Yung Ho Chang spent his childhood in Beijing, often creating buildings and cities with blocks.
“As a young man, I was happy just drawing buildings,” he says. “But slowly, I developed a strong desire to build. I suddenly wanted to be inside the building, the city, that I was drawing. The feeling became so strong it became an anxiety. My mind ached.”
Now, Chang, the head of MIT’s Department of Architecture, says he builds buildings and cities because he must.
Fifteen years ago, he, along with his wife, Lijia Lu, launched Atelier FCJZ in Beijing, now one of China’s top design firms. FCJZ stands for feichang jianzhu, which means unusual architecture.
“I don’t believe in discipline boundaries. I like to think they’re not important,” says Chang, whose firm’s unusual architecture includes urban, industrial, institutional, cultural, and residential design.
His latest project involves designing a new town in the Jiading district of Shanghai. His goal is not only to create a livable city but also to suggest the model of another lifestyle, he says.
“Instead of working in an office park and driving a half-hour to your house,” he says, “you would live, work, shop, entertain, play sports, all in the same place. Everything is integrated, so you don’t waste as much energy and time.” It also, he says, would be an answer to Shanghai’s problems of pollution and noise. “It would make cars unnecessary. We wouldn’t have to rely on them. What is important for me is how climate change and the energy crisis really inspire a different kind of architecture.”
Chang’s dream is to build sustainable cities in China and the U.S. He also wants to modernize cities, blending the traditional with that which is new. “People in the U.S. are extremely conservative in terms of where they live,” he says. “You don’t see many alternatives.
“At MIT, we invent new materials on a daily basis, but where are they in the houses we live in? I love the whole notion of making new materials and new methods available for people,” he says, adding that one day he would love to build a house of plastic.
LIVES IN A LOFT
Chang, the son of an architect, who now lives in a loft in the Seaport district of Boston, attended Nanjing Institute of Technology, earned a degree in environmental design from Ball State University in Muncie, Indiana, and earned a master’s in architecture from the University of California at Berkeley in 1984.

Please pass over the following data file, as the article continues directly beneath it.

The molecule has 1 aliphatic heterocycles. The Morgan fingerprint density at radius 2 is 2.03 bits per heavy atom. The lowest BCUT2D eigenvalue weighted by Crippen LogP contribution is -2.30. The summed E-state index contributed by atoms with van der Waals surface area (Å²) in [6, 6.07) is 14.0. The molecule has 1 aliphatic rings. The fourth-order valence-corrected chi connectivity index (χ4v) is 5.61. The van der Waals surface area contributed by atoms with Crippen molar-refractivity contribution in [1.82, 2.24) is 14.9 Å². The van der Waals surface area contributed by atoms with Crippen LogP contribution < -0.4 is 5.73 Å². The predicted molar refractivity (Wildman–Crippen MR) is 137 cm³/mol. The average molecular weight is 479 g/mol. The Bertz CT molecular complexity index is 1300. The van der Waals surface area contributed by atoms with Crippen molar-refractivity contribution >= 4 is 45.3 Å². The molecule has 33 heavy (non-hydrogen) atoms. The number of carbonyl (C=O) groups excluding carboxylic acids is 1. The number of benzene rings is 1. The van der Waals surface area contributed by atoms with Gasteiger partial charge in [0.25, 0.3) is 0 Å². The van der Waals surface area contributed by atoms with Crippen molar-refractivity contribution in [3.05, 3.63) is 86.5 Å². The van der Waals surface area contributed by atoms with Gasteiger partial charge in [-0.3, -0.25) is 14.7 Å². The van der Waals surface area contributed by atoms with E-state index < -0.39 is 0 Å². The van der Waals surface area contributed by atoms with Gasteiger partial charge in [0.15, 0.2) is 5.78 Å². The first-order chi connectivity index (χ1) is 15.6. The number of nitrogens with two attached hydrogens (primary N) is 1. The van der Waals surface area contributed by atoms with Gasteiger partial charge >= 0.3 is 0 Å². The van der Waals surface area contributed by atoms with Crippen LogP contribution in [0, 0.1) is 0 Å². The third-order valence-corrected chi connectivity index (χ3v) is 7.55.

Before he launched the design firm, he taught architecture for 10 years at Ball State, Berkeley, Rice, the University of Michigan, Harvard, Peking University in Beijing, and Tongji University in Shanghai. He won an Academy Award in Architecture in 2006 from the American Academy of Arts and Letters.
Changes in China’s economy have created a building boom there, he says. “It has created big opportunities for architects.”
His current projects under way include the campus master plan and a lab building for pharmaceutical giant Novartis in Shanghai, redevelopment of the Qianmen district in Beijing, and a pavilion that will house 44 Shanghai companies for the 2010 World Expo to be hosted by the City of Shanghai.
His recently completed projects include a publishing building in Korea, a teahouse in Chengdu, a ceramic dinner set at Maison et Objet in Paris, and an installation at the Victoria and Albert Museum in London. Chang says that his designs have been influenced by worldwide artists and writers, and also by the films of Alfred Hitchcock.
BEAUTY OF WISDOM
For all the world’s beautiful architecture, he says, nothing compares with the beauty of wisdom.
“We can appreciate many things that may be well made; however, if the building does not contain any intelligence or wisdom, it’s not very interesting and people won’t be moved by it.”
Over the years, what architecture most has taught him, he says, is to learn from the mistakes of the past.
“Auto prices are coming down and people in China are buying cars — and second cars — and the traffic and pollution are ridiculous. I just wish that during the urbanization of China we could have learned more from the lessons of the U.S. and Europe. Then we might not be in such an environmental mess.
“But humans are humans,” he says. “It takes a while to change people’s mentality. Slowly, the world is changing. That’s why I’m dying to build this new town.”